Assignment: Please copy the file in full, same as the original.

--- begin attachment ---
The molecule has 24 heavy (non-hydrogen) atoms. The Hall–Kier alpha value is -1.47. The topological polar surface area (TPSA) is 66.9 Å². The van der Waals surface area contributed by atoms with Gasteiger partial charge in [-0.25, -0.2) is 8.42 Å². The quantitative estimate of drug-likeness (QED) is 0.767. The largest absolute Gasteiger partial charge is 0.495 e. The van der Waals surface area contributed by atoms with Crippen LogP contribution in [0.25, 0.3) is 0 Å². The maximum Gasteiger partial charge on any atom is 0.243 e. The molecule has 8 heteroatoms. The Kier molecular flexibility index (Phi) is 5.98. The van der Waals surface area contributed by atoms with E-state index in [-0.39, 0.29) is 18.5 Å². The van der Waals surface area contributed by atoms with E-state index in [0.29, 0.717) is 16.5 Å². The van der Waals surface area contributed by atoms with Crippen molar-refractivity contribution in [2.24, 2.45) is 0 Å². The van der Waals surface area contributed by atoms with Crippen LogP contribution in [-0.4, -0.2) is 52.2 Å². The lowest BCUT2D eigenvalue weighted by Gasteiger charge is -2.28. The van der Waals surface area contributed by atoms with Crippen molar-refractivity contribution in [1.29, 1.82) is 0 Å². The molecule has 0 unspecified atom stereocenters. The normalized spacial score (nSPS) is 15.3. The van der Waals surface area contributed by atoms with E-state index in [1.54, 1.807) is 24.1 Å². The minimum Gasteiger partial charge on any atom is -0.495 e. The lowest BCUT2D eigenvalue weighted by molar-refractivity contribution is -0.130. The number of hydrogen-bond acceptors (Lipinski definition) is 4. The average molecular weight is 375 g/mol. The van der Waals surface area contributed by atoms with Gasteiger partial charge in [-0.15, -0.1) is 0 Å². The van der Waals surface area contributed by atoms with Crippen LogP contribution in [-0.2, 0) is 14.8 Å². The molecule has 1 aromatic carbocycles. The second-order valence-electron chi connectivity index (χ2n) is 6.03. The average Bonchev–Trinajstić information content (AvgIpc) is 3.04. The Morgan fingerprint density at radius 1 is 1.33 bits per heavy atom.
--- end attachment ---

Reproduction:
The molecule has 24 heavy (non-hydrogen) atoms. The Hall–Kier alpha value is -1.47. The topological polar surface area (TPSA) is 66.9 Å². The van der Waals surface area contributed by atoms with Gasteiger partial charge in [-0.25, -0.2) is 8.42 Å². The quantitative estimate of drug-likeness (QED) is 0.767. The largest absolute Gasteiger partial charge is 0.495 e. The van der Waals surface area contributed by atoms with Crippen LogP contribution in [0.25, 0.3) is 0 Å². The maximum Gasteiger partial charge on any atom is 0.243 e. The molecule has 8 heteroatoms. The Kier molecular flexibility index (Phi) is 5.98. The van der Waals surface area contributed by atoms with E-state index in [-0.39, 0.29) is 18.5 Å². The van der Waals surface area contributed by atoms with E-state index in [0.29, 0.717) is 16.5 Å². The van der Waals surface area contributed by atoms with Crippen molar-refractivity contribution in [2.24, 2.45) is 0 Å². The van der Waals surface area contributed by atoms with Crippen LogP contribution in [-0.4, -0.2) is 52.2 Å². The lowest BCUT2D eigenvalue weighted by Gasteiger charge is -2.28. The van der Waals surface area contributed by atoms with Crippen molar-refractivity contribution in [1.29, 1.82) is 0 Å². The molecule has 0 unspecified atom stereocenters. The normalized spacial score (nSPS) is 15.3. The van der Waals surface area contributed by atoms with E-state index in [1.54, 1.807) is 24.1 Å². The minimum Gasteiger partial charge on any atom is -0.495 e. The lowest BCUT2D eigenvalue weighted by molar-refractivity contribution is -0.130. The number of hydrogen-bond acceptors (Lipinski definition) is 4. The average molecular weight is 375 g/mol. The van der Waals surface area contributed by atoms with Gasteiger partial charge in [-0.15, -0.1) is 0 Å². The van der Waals surface area contributed by atoms with Crippen LogP contribution in [-0.2, 0) is 14.8 Å². The molecule has 1 aromatic carbocycles. The second-order valence-electron chi connectivity index (χ2n) is 6.03. The average Bonchev–Trinajstić information content (AvgIpc) is 3.04. The Morgan fingerprint density at radius 1 is 1.33 bits per heavy atom.